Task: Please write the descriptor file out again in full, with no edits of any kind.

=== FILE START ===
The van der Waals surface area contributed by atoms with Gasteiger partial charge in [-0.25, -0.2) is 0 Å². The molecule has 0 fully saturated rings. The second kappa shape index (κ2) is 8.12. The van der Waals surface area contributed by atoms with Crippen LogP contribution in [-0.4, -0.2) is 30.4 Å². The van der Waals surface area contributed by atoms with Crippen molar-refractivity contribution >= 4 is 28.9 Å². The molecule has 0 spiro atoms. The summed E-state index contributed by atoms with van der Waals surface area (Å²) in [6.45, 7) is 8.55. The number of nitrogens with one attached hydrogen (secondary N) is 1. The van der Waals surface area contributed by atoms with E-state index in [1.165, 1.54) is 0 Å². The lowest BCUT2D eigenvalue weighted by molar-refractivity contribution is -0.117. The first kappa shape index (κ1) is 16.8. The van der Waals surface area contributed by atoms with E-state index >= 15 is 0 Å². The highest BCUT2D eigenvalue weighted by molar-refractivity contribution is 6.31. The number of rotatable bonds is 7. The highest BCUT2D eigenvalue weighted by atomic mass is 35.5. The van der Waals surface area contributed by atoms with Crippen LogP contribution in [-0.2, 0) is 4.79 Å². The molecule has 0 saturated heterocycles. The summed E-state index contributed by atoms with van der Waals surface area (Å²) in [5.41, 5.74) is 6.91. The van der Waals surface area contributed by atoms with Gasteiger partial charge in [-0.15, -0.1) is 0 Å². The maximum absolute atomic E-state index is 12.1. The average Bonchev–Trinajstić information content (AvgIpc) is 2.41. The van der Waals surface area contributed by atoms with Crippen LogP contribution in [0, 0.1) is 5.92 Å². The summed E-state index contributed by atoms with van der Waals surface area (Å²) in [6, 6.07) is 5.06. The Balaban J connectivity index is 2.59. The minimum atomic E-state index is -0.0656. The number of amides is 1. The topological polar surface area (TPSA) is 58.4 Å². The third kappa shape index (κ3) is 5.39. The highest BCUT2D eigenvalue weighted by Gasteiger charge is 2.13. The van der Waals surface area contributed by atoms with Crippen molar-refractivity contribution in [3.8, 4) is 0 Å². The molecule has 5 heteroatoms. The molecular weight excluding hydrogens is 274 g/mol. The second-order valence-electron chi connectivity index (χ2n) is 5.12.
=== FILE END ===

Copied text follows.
The van der Waals surface area contributed by atoms with Gasteiger partial charge in [-0.25, -0.2) is 0 Å². The molecule has 0 fully saturated rings. The second kappa shape index (κ2) is 8.12. The van der Waals surface area contributed by atoms with Crippen LogP contribution in [-0.4, -0.2) is 30.4 Å². The van der Waals surface area contributed by atoms with Crippen molar-refractivity contribution >= 4 is 28.9 Å². The molecule has 0 spiro atoms. The summed E-state index contributed by atoms with van der Waals surface area (Å²) in [6.45, 7) is 8.55. The number of nitrogens with one attached hydrogen (secondary N) is 1. The van der Waals surface area contributed by atoms with E-state index in [1.165, 1.54) is 0 Å². The lowest BCUT2D eigenvalue weighted by molar-refractivity contribution is -0.117. The first kappa shape index (κ1) is 16.8. The van der Waals surface area contributed by atoms with E-state index >= 15 is 0 Å². The highest BCUT2D eigenvalue weighted by molar-refractivity contribution is 6.31. The number of rotatable bonds is 7. The highest BCUT2D eigenvalue weighted by atomic mass is 35.5. The van der Waals surface area contributed by atoms with Crippen LogP contribution in [-0.2, 0) is 4.79 Å². The molecule has 0 saturated heterocycles. The summed E-state index contributed by atoms with van der Waals surface area (Å²) in [5.41, 5.74) is 6.91. The van der Waals surface area contributed by atoms with Gasteiger partial charge in [-0.15, -0.1) is 0 Å². The maximum absolute atomic E-state index is 12.1. The average Bonchev–Trinajstić information content (AvgIpc) is 2.41. The van der Waals surface area contributed by atoms with Crippen LogP contribution in [0, 0.1) is 5.92 Å². The summed E-state index contributed by atoms with van der Waals surface area (Å²) in [6, 6.07) is 5.06. The Balaban J connectivity index is 2.59. The minimum atomic E-state index is -0.0656. The number of amides is 1. The topological polar surface area (TPSA) is 58.4 Å². The third kappa shape index (κ3) is 5.39. The highest BCUT2D eigenvalue weighted by Gasteiger charge is 2.13. The van der Waals surface area contributed by atoms with Crippen molar-refractivity contribution in [3.8, 4) is 0 Å². The molecule has 5 heteroatoms. The molecular weight excluding hydrogens is 274 g/mol. The second-order valence-electron chi connectivity index (χ2n) is 5.12.